Bhagawati Devi Sharma

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Template:Use Indian English oooh, orphan

Template:Infobox Hindu leader Bhagwati Devi Sharma (also known by followers as Mata or Mataji ['mother'][1]) was an Indian social reformer and a great devotee of Gayatri Mantra. As a cofounder of All World Gayatri Pariwar she started various social upliftment programs and successfully organised a series of Ashwamedha Yajnas. She also published Bhashya of four Vedas.

Following the death of her husband Pt. Shriram Sharma Acharya in 1991, Shamra took over the running of Gayatri Pariwar.[2] Involved in editing Akhand Jyoti, the journal he founded, since at least 1962, she took over as editor on his death and continued until her own.[3]

Early life

Bhagawati Devi Sharma was born on 20 September 1926 in Agra. She was the youngest daughter of Jaswantrao Sharma and Rampyari Sharma. She had religious nature since her childhood. At an age of four years her mother died.

In 1943 she got married to Shriram Sharma Acharya|Pt. Shriram Sharma Acharya.[4] Shriram lived in Awalkhera in Agra. He had actively participated in Indian freedom struggle. He had been publishing a Hindi magazine, Akhand Jyoti, from Mathura since 1938.

Gayatri Tapobhumi

Right after marriage she started managing arrangements of publication for Akhand Jyoti. She also used to help Acharyaji in replying to the letters of readers. With spreading circulation of magazine, number of visitors also started increasing. As Akhand Jyoti Sansthan (publication office of magazine) was not enough to accommodate increasing number of visitors, it was decided that there must be a dedicated centre, where regular camps of spiritual practices can be conducted. Acharyaji purchased land on Mathura Vrindavan road with all of his savings and was left with no money in hand for construction. At this critical point of time, Bhagwati Devi came forward and donated all of her jewelry for the purpose.[5]

Regular camps started from 1953 in this center named as Gayatri Tapobhumi. After Sahasra Kundiya Yajna of 1958, activities increased manifold. By then members of organisation had started calling her as Mataji. During Himalaya visit in 1960, Acharyaji handed over management of Gayatri Tapobhumi to her.


In 1971, head office of All World Gayatri Pariwar shifted from Gayatri Tapobhumi, Mathura to a newer establishment Shantikunj in Haridwar. Camps for higher levels of spiritual practices were started at Shantikunj. After death of Pt. Shriram Sharma Acharya in 1990, responsibility of organisation came on her shoulders. She took over editorial work of Akhand Jyoti. She also led a team of scholars to publish Bhashya of four Vedas as instructed by Acharyaji.

Devsanskriti Digvijaya

On the occasion of Gayatri Jayanti, 1992, she announced the program of Devsanskriti Digvijaya in a grand Shapath Samaroh (oath taking). Under this program, a series of Ashvamedha Yajna had to be conducted across the world. These Yajnas were to be performed without conducting any violence against a general perception of animal sacrifice in Ashwamedha Yajnas.[6] First program in this series was organised in Jaipur. Series continued in various cities of India and abroad in succeeding two years. She attended these programs despite her deteriorating health. Last program attended by her in this series was in Chitrakoot. Yajna was performed on 1008 fire altars and attended by over a million devotees.[7]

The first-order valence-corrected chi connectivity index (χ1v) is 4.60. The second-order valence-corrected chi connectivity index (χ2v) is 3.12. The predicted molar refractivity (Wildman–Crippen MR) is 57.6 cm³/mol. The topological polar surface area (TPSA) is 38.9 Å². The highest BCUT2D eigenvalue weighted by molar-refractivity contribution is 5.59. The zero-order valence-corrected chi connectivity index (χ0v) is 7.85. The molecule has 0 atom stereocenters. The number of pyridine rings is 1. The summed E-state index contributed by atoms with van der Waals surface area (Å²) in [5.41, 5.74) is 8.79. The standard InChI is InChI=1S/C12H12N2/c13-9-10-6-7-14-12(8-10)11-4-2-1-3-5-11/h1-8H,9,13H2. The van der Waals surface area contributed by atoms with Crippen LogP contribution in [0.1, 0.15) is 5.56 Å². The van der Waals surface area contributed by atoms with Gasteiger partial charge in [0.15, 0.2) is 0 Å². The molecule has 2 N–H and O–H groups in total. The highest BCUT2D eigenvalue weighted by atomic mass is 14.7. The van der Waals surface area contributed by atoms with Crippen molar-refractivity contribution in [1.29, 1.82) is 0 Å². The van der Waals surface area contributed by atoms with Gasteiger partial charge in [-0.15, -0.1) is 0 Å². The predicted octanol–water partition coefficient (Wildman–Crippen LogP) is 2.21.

She died on 19 September 1994 in Shantikunj Haridwar. Her organisation All World Gayatri Pariwar is still continuing various social upliftment and women emancipation programs started by her.


  1. Daniel Philip Heifetz, 'From Gurudev to Doctor-Sahib: Religion, Science, and Charisma in the All World Gayatri Pariwar', Method & Theory in the Study of Religion, 30.3 (2018), 252-78 (p. 254 fn. 4), Template:DOI.
  2. Lise McKean, Divine Enterprise: Gurus and the Hindu Nationalist Movement (Chicago: University of Chicago Press, 1996), p. 45 ISBN 0226560090.
  3. Annual Report of the Registrar of Newspapers for India (Ministry of Information and Broadcasting, Government of India, 1962), part 2 p. 423; Press in India (Office of the Registrar of Newspapers, 1992), part 2, vol. 2, p. 1323; Directory of Periodicals Published in India (Sapra and Sapra, 1994), vol. 3 p. 378.
  4. 'Evolution of a Divine Mission: Chronological Compendium', in Hamsa Yoga: The Elixir of Self-Realization (Soham Sādhanā).
  5. Brahmavarchas (2010). Mahashakti ki Lokyatra. Mathura: Gayatri Tapobhumi. pp. 39. 
  6. "Devsanskriti Digvijay arthat Aitihasik Ashwamedh Aayojan". Akhand Jyoti 55 (9): 53–59. September 1992. 
  7. Malik, Rajiv (June 1994). "Wow! One Million Join Vedic Rites". Hinduism Today.